The difference between ideation and brainstorming is that in an ideation session “you introduce new stimuli to excite people’s brains in a new way. That’s where new ideas come from,” explains Bryan Mattimore, author of 21 Days to a Big Idea.
In the book, he talks about ideation workshops he conducted with brands like Chips Ahoy! to come up with new products and ideas for marketing campaigns. “These companies have been around for 100 years,” he said, “how do you get people to start thinking about something differently when all these smart people have been thinking about it for a century already?”
His solution? Avoid traditional brainstorming where people throw ideas to the middle of a room – and use triggers instead.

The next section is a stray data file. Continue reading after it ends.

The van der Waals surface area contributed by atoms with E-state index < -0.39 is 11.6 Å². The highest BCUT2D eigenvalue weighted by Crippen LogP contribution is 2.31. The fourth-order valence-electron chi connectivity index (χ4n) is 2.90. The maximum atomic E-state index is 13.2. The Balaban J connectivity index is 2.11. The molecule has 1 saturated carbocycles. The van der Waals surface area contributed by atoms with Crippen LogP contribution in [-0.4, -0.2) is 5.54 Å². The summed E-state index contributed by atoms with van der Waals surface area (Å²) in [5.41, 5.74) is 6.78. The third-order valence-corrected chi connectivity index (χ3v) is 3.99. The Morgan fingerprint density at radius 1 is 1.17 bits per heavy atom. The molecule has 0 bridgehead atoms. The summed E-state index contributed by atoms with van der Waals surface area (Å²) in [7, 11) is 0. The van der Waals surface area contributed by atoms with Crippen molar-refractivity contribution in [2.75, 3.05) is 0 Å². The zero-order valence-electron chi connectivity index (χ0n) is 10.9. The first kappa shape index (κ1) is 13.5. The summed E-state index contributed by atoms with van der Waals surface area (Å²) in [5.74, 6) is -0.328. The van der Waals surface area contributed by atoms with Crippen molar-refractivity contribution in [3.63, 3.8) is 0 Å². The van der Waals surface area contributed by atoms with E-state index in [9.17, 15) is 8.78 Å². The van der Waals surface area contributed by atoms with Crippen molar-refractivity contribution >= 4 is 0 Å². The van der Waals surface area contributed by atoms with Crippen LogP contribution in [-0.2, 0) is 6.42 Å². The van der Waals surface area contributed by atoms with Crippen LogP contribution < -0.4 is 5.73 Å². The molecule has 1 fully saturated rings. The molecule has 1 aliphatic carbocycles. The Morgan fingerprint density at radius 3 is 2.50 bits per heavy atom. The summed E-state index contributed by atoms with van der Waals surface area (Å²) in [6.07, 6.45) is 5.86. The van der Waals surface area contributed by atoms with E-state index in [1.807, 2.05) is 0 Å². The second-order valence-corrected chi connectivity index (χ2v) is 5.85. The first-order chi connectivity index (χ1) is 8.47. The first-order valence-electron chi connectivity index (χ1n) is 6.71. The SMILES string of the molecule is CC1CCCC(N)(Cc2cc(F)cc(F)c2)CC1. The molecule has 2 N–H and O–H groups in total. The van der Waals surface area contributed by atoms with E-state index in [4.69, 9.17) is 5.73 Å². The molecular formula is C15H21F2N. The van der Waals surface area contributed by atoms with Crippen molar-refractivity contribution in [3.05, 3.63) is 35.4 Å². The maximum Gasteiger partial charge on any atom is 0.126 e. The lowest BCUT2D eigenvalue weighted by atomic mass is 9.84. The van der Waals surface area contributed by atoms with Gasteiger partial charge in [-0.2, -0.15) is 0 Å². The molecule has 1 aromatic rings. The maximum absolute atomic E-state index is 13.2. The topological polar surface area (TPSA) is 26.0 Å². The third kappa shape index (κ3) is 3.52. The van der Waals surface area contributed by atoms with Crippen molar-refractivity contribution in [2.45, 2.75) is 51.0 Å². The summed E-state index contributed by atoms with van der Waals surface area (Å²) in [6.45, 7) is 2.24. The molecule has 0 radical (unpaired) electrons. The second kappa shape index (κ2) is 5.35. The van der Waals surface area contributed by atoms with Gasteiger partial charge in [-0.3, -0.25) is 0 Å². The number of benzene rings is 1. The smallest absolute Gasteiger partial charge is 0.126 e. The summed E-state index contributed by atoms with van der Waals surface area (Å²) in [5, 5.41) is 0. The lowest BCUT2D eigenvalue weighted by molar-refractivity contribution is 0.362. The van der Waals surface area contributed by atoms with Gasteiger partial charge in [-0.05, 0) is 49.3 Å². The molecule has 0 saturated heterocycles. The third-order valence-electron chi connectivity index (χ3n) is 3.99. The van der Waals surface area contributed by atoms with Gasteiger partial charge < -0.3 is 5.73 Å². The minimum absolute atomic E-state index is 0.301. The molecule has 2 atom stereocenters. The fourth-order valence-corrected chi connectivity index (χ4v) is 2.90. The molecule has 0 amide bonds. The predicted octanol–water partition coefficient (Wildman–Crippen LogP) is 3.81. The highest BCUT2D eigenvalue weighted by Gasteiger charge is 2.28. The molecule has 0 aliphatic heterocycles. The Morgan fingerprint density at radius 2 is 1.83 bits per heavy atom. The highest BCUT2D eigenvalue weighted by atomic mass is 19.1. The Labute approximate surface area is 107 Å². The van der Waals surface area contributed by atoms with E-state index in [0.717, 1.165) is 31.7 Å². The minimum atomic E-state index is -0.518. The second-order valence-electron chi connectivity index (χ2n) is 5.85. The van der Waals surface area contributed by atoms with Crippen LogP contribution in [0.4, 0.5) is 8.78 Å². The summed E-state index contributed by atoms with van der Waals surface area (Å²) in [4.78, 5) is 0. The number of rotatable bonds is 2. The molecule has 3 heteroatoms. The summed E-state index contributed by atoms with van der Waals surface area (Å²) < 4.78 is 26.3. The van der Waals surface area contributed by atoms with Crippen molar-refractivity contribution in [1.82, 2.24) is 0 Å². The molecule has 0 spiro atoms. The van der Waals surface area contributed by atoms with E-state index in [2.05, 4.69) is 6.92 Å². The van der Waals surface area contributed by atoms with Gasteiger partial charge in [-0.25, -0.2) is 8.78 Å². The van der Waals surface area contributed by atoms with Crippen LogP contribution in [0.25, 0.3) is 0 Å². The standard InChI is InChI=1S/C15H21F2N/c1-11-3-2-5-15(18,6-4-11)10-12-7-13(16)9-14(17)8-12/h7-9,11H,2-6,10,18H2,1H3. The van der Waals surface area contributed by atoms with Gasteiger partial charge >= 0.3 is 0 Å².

Mattimore’s team brought in exotic menus from restaurants all over the world as well as menus from the late 1800s. They also introduced different ingredients, spices, scents – a whole new set of stimuli to get people to start seeing and sensing different things. Instead of just thinking and talking, they were physically experiencing new things and ideating in new ways. This is what’s called an Ideation Workshop. Unlike Brainstorming, the real value of a well-organized ideation session is to network a group of minds via communication techniques and stimuli; talking, writing, drawing, listening – enabling much broader and much more complete thought than just throwing ideas at a whiteboard.